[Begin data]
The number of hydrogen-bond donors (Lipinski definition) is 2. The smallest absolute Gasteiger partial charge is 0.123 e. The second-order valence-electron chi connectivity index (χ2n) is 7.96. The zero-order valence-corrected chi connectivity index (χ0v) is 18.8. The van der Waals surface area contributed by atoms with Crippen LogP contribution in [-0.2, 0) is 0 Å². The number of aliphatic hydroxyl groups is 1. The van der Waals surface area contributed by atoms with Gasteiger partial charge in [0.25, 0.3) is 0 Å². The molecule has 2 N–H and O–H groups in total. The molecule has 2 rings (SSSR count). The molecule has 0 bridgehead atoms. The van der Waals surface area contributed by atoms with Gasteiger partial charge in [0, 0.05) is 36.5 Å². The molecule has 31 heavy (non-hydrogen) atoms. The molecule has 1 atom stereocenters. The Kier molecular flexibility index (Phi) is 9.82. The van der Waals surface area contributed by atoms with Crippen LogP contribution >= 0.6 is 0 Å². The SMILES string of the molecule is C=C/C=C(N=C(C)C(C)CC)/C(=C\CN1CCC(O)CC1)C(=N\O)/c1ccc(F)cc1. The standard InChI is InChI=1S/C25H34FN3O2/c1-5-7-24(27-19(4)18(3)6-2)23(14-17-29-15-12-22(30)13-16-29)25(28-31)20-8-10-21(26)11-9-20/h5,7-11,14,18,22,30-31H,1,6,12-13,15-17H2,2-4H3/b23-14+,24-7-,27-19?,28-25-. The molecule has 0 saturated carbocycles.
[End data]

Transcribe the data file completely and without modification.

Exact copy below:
The number of hydrogen-bond donors (Lipinski definition) is 2. The smallest absolute Gasteiger partial charge is 0.123 e. The second-order valence-electron chi connectivity index (χ2n) is 7.96. The zero-order valence-corrected chi connectivity index (χ0v) is 18.8. The van der Waals surface area contributed by atoms with Crippen LogP contribution in [-0.2, 0) is 0 Å². The number of aliphatic hydroxyl groups is 1. The van der Waals surface area contributed by atoms with Gasteiger partial charge in [0.25, 0.3) is 0 Å². The molecule has 2 N–H and O–H groups in total. The molecule has 2 rings (SSSR count). The molecule has 0 bridgehead atoms. The van der Waals surface area contributed by atoms with Gasteiger partial charge in [0, 0.05) is 36.5 Å². The molecule has 31 heavy (non-hydrogen) atoms. The molecule has 1 atom stereocenters. The Kier molecular flexibility index (Phi) is 9.82. The van der Waals surface area contributed by atoms with Crippen LogP contribution >= 0.6 is 0 Å². The SMILES string of the molecule is C=C/C=C(N=C(C)C(C)CC)/C(=C\CN1CCC(O)CC1)C(=N\O)/c1ccc(F)cc1. The standard InChI is InChI=1S/C25H34FN3O2/c1-5-7-24(27-19(4)18(3)6-2)23(14-17-29-15-12-22(30)13-16-29)25(28-31)20-8-10-21(26)11-9-20/h5,7-11,14,18,22,30-31H,1,6,12-13,15-17H2,2-4H3/b23-14+,24-7-,27-19?,28-25-. The molecule has 0 saturated carbocycles.